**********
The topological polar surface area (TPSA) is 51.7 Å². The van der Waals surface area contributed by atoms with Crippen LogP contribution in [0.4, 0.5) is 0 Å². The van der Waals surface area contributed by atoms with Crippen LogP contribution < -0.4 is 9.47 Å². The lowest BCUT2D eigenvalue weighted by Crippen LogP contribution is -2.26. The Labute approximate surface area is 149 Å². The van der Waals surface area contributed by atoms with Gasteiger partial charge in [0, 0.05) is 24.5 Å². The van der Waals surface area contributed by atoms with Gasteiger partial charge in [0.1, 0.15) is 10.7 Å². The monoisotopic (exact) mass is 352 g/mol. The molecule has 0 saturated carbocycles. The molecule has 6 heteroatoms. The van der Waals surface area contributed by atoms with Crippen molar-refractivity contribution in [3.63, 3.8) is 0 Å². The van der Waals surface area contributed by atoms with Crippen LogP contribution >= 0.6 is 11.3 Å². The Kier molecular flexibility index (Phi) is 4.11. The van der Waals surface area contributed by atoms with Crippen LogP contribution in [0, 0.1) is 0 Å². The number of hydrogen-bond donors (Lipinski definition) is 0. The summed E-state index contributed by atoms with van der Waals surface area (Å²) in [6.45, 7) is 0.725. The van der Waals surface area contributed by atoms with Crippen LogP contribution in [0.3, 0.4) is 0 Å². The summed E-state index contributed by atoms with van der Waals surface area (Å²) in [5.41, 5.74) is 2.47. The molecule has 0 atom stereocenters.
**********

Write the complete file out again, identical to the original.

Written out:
The topological polar surface area (TPSA) is 51.7 Å². The van der Waals surface area contributed by atoms with Crippen LogP contribution in [0.4, 0.5) is 0 Å². The van der Waals surface area contributed by atoms with Crippen LogP contribution < -0.4 is 9.47 Å². The lowest BCUT2D eigenvalue weighted by Crippen LogP contribution is -2.26. The Labute approximate surface area is 149 Å². The van der Waals surface area contributed by atoms with Gasteiger partial charge in [0, 0.05) is 24.5 Å². The van der Waals surface area contributed by atoms with Gasteiger partial charge in [0.1, 0.15) is 10.7 Å². The monoisotopic (exact) mass is 352 g/mol. The molecule has 0 saturated carbocycles. The molecule has 6 heteroatoms. The van der Waals surface area contributed by atoms with Crippen molar-refractivity contribution in [3.63, 3.8) is 0 Å². The van der Waals surface area contributed by atoms with Crippen LogP contribution >= 0.6 is 11.3 Å². The Kier molecular flexibility index (Phi) is 4.11. The van der Waals surface area contributed by atoms with Crippen LogP contribution in [0, 0.1) is 0 Å². The number of hydrogen-bond donors (Lipinski definition) is 0. The summed E-state index contributed by atoms with van der Waals surface area (Å²) in [6.45, 7) is 0.725. The van der Waals surface area contributed by atoms with Crippen LogP contribution in [0.3, 0.4) is 0 Å². The summed E-state index contributed by atoms with van der Waals surface area (Å²) in [5.41, 5.74) is 2.47. The molecule has 0 atom stereocenters.